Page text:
In this work we show the parameter space allowed by all the experimental constraints for this intersecting 6-brane model for varying cases of gravitino masses and tan. The spin-independent cross-sections are computed and plotted against the current dark matter detection experiment constraints. Furthermore, we present the proton spin-dependent cross-sections, whereas the computed neutron spin-dependent cross-sections only vary slightly from those of the proton, so the neutron cross-sections are not shown. The gamma-ray flux resulting from neutralino annihilations in the galactic halo for the 6-brane model is plotted and compared to the most recent telescope measurements. Finally, in order to compare our results with a model with universal soft terms representing the opposite extreme, we calculate the spin-independent and spin-dependent cross-sections for the so-called one-parameter model Lopez:1993rm (); Lopez:1994fz (); Lopez:1995hg (); Maxin:2008kp (), including the gamma-ray flux. The one-parameter model is a highly constrained small subset of the mSUGRA parameter space such that the soft supersymmetry breaking terms are all functions of the common gaugino mass. In no-scale supergravity models, generically and , thus the number of free parameters is reduced to two, and tan. Adopting a strict no-scale framework, one can also fix the -parameter as , and hence we are led to a one-parameter model where all of the soft terms may be fixed in terms of . Therefore, the one-parameter model represents a suitable case with which to compare the intersecting 6-brane model with non-universal soft supersymmetry breaking terms.
Ii Low-Energy Effective Action
In this section, we give a background discussion for the more technically-minded reader which describes the way in which the supersymmetry breaking soft terms are calculated for intersecting -brane models. In recent years, intersecting D-brane models have provided an exciting approach toward constructing semi-realistic vacua. To summarize, D6-branes (in Type IIA) fill three-dimensional Minkowski space and wrap 3-cycles in the compactified manifold, with a stack of branes having a gauge group (or in the case of ) in its world volume. The 3-cycles wrapped by the D-branes will in general intersect multiple times in the internal space, resulting in a chiral fermion in the bifundamental representation localized at the intersection between different stacks. The multiplicity of such fermions is then given by the number of times the 3-cycles intersect. Due to orientifolding, for every stack of D6-branes we must also introduce its orientifold images. Thus, the D6-branes may also have intersections with the images of other stacks, also resulting in fermions in bifundamental representations. Each stack may also intersect its own images, resulting in chiral fermions in the symmetric and antisymmetric representations. In addition, there are constraints that must be satisfied for the consistency of the model, namely the requirement for Ramond-Ramond tadpole cancellation and to have a spectrum with supersymmetry.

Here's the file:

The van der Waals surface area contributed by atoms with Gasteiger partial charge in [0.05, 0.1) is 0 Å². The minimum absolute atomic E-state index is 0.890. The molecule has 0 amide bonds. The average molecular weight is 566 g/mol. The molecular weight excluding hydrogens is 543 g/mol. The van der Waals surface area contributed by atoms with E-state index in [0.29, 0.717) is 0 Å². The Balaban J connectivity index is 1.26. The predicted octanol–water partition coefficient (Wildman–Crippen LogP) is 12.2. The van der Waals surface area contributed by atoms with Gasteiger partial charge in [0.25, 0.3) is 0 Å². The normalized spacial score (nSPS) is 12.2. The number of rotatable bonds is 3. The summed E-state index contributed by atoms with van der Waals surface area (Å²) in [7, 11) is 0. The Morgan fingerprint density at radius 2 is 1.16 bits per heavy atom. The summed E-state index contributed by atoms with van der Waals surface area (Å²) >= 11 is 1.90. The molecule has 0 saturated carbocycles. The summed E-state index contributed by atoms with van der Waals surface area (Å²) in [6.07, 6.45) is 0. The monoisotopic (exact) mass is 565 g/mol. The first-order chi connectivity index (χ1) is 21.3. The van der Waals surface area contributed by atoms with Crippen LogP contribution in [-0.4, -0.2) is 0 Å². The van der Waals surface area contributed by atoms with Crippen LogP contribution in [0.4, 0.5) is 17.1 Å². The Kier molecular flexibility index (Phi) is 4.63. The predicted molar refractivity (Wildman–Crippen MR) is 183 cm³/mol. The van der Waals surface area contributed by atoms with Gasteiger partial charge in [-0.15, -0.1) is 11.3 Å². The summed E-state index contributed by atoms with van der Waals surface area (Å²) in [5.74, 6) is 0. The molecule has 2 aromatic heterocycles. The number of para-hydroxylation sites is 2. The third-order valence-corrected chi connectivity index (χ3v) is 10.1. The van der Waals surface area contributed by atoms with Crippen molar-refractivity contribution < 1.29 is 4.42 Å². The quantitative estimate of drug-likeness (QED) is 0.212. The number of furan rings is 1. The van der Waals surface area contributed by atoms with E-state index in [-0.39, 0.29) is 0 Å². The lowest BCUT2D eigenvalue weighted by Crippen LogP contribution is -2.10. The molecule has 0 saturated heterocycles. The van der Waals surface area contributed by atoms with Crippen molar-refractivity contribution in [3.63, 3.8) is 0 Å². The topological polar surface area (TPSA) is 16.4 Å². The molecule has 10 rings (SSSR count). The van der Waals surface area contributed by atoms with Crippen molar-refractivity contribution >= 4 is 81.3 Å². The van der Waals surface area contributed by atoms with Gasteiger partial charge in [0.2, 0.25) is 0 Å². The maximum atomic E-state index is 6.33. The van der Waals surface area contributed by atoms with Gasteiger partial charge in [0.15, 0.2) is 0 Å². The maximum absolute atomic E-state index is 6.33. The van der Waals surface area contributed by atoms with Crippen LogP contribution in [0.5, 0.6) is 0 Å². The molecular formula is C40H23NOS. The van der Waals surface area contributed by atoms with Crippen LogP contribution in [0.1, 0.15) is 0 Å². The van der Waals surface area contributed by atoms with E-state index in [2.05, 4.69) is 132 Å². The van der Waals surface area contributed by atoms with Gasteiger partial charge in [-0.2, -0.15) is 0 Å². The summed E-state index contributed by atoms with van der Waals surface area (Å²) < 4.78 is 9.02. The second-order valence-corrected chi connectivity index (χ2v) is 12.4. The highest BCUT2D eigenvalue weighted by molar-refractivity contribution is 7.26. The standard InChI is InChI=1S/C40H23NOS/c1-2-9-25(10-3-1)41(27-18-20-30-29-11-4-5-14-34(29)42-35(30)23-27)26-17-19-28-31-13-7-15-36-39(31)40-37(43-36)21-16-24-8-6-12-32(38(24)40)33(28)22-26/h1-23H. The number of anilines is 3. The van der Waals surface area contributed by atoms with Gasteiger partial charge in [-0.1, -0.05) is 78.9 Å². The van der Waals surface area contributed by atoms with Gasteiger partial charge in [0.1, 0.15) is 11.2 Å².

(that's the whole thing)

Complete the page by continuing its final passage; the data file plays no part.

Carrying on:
To discuss the low-energy phenomenology we start from the low-energy effective action. From the effective scalar potential it is possible to study the stability Blumenhagen:2001te (), the tree-level gauge couplings CLS1 (); Shiu:1998pa (); Cremades:2002te (), gauge threshold corrections Lust:2003ky (), and gauge coupling unification Antoniadis:Blumen (). The effective Yukawa couplings Cremades:2003qj (); Cvetic:2003ch (), matter field Kähler metric and soft-SUSY breaking terms have also been investigated Kors:2003wf (). A more detailed discussion of the Kähler metric and string scattering of gauge, matter, and moduli fields has been performed in Lust:2004cx (). Although turning on Type IIB 3-form fluxes can break supersymmetry from the closed string sector Cascales:2003zp (); MS (); CL (); Cvetic:2005bn (); Kumar:2005hf (); Chen:2005cf (), there are additional terms in the superpotential generated by the fluxes and there is currently no satisfactory model which incorporates this. Thus, we do not consider this option in the present work. In principle, it should be possible to specify the exact mechanism by which supersymmetry is broken, and thus to make very specific predictions. However, for the present work, we will adopt a parametrization of the SUSY breaking so that we can study it generically.
The supergravity action depends upon three functions, the holomorphic gauge kinetic function, , K\a”ahler potential , and the superpotential . Each of these will in turn depend upon the moduli fields which describe the background upon which the model is constructed. The holomorphic gauge kinetic function for a D6-brane wrapping a calibrated three-cycle is given by (see Blumenhagen:2006ci () for a detailed discussion and explanation of the notation)
In terms of the three-cycle wrapped by the stack of branes, we have
where and are the wrapping numbers of the D-branes on the th two-torus, from which it follows that